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Reaching out to children carers

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Reaching out to children carers


May 21 2007


By Jane Picken, The Evening Chronicle



Children as young as four on Tyneside are looking after parents and family members with chronic long-term illnesses. Health reporter Jane Picken finds out about one project helping to ease the burden of being a young carer.


Vacuuming, dusting and preparing the family meal are all in a day's work for Charlotte Rogers as she keeps on top of all the chores created by a family of three.


For around fours years now she has been in charge of a bustling, happy household.


But bright Charlotte is not a housewife or even a busy mum. She's a 13-year-old schoolgirl who dedicates her life to caring for her poorly mum, Jenny, and often her dad, John.


The family, from Crawcrook, Gateshead, have suffered a string of medical setbacks over the past few years - Jenny was struck with Cushing's syndrome, which caused excessive weight gain and diabetes, had a brain tumour removed in 2000 and cannot walk very far due to arthritis in her leg.


It means mobility is severely restricted for Jenny, leaving many household tasks out of bounds and making getting in and out of the bath a dangerous affair.


But thanks to the help of her son Carl, 21, and then Charlotte when Carl moved out, Jenny has had expert care, in particular ensuring she takes her medication - 12 tablets a day.


"I've done it for so long now it's just a very simple thing," explained Charlotte. "Although, when I go out with my friends and leave mum I really worry that something is going to happen to her."


Jenny, 45, said: "I really can't go out without Charlotte because I suffer from panic attacks and blackouts, and usually someone needs to push the wheelchair.


"It feels like Charlotte shouldn't be nursing me and I should be looking after her, but without her I wouldn't go out of the house.


"There's nothing she can't do around the house or to look after me.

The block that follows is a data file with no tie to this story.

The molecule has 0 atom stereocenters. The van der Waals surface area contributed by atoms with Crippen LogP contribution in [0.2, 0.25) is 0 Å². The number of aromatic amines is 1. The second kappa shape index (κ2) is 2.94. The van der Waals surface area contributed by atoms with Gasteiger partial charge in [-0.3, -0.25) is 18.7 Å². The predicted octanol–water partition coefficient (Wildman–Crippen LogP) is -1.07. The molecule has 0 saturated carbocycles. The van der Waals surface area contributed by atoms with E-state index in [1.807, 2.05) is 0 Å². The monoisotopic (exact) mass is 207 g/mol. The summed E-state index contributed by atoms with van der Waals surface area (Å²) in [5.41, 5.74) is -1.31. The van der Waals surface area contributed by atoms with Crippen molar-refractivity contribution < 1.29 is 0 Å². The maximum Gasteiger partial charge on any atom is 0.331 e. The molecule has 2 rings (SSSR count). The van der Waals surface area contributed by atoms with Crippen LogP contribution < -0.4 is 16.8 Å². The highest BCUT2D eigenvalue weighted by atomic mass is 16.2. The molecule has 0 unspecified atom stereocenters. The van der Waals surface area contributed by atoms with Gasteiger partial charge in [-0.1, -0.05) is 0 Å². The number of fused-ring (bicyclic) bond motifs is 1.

"When I look at Charlotte and compare her with other children her age I feel like I'm taking away her childhood, but she gets on with it and never asks questions. I'm so proud of her."


Speaking to Charlotte, it's clear how confident and in control of the situation the youngster is, and as a top-grade pupil she's even planning to go on to college and university to become a crime scene investigator.


And thanks to the Gateshead Young Carers Service, especially their mother and daughter sessions, Jenny and Charlotte have also been able to form a special bond aside from the daily difficulties of coping with debilitating illness.


The bubbly pair have attended mosaic-making classes and pamper days, all designed to get them out and about with other mums and daughters in a similar situation, and to strengthen their relationship.


If it were not for the groups, Jenny fears her life would be confined to the house, with only a sparse smattering of trips to the MetroCentre.


"It was through Carl that we got involved with the Young Carers Service and when he was too old to go along Charlotte became involved," explained Jenny.


"The group activities are a great way for them to make friends with similar experiences. And for me it's great meeting the other mums - I don't feel out of place because we have all been affected by some kind of illness.


"It gives us time to forget about what is wrong with me and just have a good laugh."


The service is based at and affiliated to Gateshead Crossroads on Coatsworth Road, Shipcote, a national organisation which supports carers of all ages.


Much of the funding for the project's staff comes from Macmillan Cancer Support, which had itself found high truancy rates among children in households where a family member has cancer.


Any child aged between eight and 16 with caring responsibilities for a family member can get involved in the service - which aims to provide children with an opportunity to take time out from the stresses and strains of illness with and without their parents.